Monday, December 24, 2007

Little book, big ideas

kw: book reviews, nonfiction, science, life

Freeman Dyson tops my list of original, broad-based thinkers. Among SciFi addicts, he is probably best known for "Dyson Spheres," the concept that an advanced species will gradually surround their home star with either a solid shell or a tightly-woven maze of orbital habitats, so as to capture all of its radiation for their use. He speculated that warm Infrared stars, radiating most strongly at a wavelength of 10-12 micrometers, corresponding to a "visible surface temperature"of 280-300 K, or about 10-30 ÂșC, which is the comfortable living range for "life like us."

He is a classic polymath: though his main expertise is mathematical physics, he displays mastery of the sciences generally, and in any field, his "guesses" are likely to be correct. In his new book A Many-Colored Glass: Reflections on the Place of Life in the Universe, partly composed from his Page-Babour Lectures of 2004, he speaks of life in many aspects, from the technological to the theological.

Known for keeping his own counsel and thinking much farther "outside the box" than others, he speculates on a near-future biotechnology when gene sequencing is cheap, and genetic engineering kits can be bought at the toy store, for kids who might want to create a purple-eyed kitten or a winged snakelet...or people of any age who wish to edit themselves. I like his characterization of scientist as hedgehogs and foxes. The foxes find all the new stuff, while a hedgehog learns everything about some new thing and makes it into practical products.

Dyson also explores Carl Woese's idea that before there were Bacteria and Archaea, there was a mega-species of cellular life that shared genetic material like we share e-mails, promiscuously, and with abandon. He thinks the segregation of DNA into cells that "kept it to themselves" has slowed down evolution. The toy store genetic kits might just return Earth to a rapid-paced evolutionary future.

In his third chapter he develops one of my favorite themes: the value of heretics (I tend to use the word fanatics, but the concept matches). Motivational speakers such as the Coveys say things like this: Innovation requires doing something others aren't doing. Therefore orthodoxy guarantees stagnation, and only the heterodox make any progress. Consider that 90% of what we now "know" was unknown twenty years ago, and that half of what was "known" then is now known to be wrong, while most of the rest has been subsumed into better theories.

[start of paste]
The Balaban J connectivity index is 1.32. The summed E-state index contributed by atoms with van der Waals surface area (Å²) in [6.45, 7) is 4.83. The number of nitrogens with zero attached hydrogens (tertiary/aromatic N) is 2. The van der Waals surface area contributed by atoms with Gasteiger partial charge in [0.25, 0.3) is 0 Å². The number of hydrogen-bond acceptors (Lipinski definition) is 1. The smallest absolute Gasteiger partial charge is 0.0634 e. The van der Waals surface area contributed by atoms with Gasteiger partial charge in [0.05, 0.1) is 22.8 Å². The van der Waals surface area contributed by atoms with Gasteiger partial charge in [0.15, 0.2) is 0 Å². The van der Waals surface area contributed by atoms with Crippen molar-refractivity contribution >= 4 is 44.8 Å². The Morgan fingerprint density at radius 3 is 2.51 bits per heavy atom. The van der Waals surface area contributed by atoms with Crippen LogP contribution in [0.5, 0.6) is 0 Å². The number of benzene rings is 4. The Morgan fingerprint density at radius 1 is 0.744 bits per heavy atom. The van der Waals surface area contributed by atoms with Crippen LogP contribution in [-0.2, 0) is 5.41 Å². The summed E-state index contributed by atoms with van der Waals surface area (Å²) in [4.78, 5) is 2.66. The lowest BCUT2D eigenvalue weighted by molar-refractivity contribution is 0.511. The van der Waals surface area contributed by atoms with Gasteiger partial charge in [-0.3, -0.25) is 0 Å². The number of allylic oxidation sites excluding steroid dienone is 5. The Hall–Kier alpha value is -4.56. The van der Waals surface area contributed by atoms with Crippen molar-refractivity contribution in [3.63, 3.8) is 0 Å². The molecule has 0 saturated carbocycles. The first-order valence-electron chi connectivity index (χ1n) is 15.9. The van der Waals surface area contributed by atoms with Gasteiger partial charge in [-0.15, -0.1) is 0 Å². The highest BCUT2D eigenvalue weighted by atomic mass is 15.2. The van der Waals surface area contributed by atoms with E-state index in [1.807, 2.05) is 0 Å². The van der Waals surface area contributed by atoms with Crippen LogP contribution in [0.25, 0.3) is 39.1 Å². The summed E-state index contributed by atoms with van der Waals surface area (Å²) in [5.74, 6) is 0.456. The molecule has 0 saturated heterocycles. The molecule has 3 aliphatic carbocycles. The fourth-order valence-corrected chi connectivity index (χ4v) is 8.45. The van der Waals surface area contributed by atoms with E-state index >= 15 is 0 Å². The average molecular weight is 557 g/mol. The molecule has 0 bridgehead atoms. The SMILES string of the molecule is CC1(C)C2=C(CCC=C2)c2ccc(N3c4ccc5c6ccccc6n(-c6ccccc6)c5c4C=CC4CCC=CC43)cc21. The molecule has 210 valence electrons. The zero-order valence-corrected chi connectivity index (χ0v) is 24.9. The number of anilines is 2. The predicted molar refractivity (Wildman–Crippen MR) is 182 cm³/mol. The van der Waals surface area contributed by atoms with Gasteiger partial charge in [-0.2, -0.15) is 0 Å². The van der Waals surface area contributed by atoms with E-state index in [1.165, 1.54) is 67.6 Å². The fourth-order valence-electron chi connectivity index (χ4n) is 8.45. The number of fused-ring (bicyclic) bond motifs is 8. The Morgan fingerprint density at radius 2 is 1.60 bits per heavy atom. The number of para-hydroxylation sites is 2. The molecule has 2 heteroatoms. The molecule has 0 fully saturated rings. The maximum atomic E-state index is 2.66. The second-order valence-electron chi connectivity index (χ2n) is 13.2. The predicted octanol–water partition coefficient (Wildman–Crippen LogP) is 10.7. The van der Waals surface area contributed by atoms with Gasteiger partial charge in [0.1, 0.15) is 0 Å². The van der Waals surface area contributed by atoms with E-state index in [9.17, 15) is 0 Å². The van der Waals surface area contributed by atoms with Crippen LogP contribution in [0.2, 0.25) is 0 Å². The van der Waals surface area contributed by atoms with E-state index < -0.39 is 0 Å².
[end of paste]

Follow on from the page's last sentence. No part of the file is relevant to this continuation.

In his heretic's garb, he points out that "global warming" is not exactly global, nor exactly warming. Extra greenhouse gases mean extra energy in the system, so some areas get warmer, other areas get cooler, and overall, climatic extremes get a little more extreme. He points out that if a much larger fraction of farmers used conservation tillage, the extra carbon stored in soil would begin to reduce carbon dioxide in the atmosphere.

In his last chapter he discusses theology and neurology. He demonstrates that people with significant "handicaps" such as autism or congenital deafness think differently than others, so much so that he calls them "alien minds in our midst." Their concepts of spirituality, for those who can express one, is quite different from any major religion. I've long said that people are worth more than doctrines. Augustine said, "If you understand, it isn't God." Dyson seems to be on to something.

This just skates the surface. I may return to some of his themes, when I am not against a deadline. I just have to get a few lines penned and take off on a a matter of minutes!

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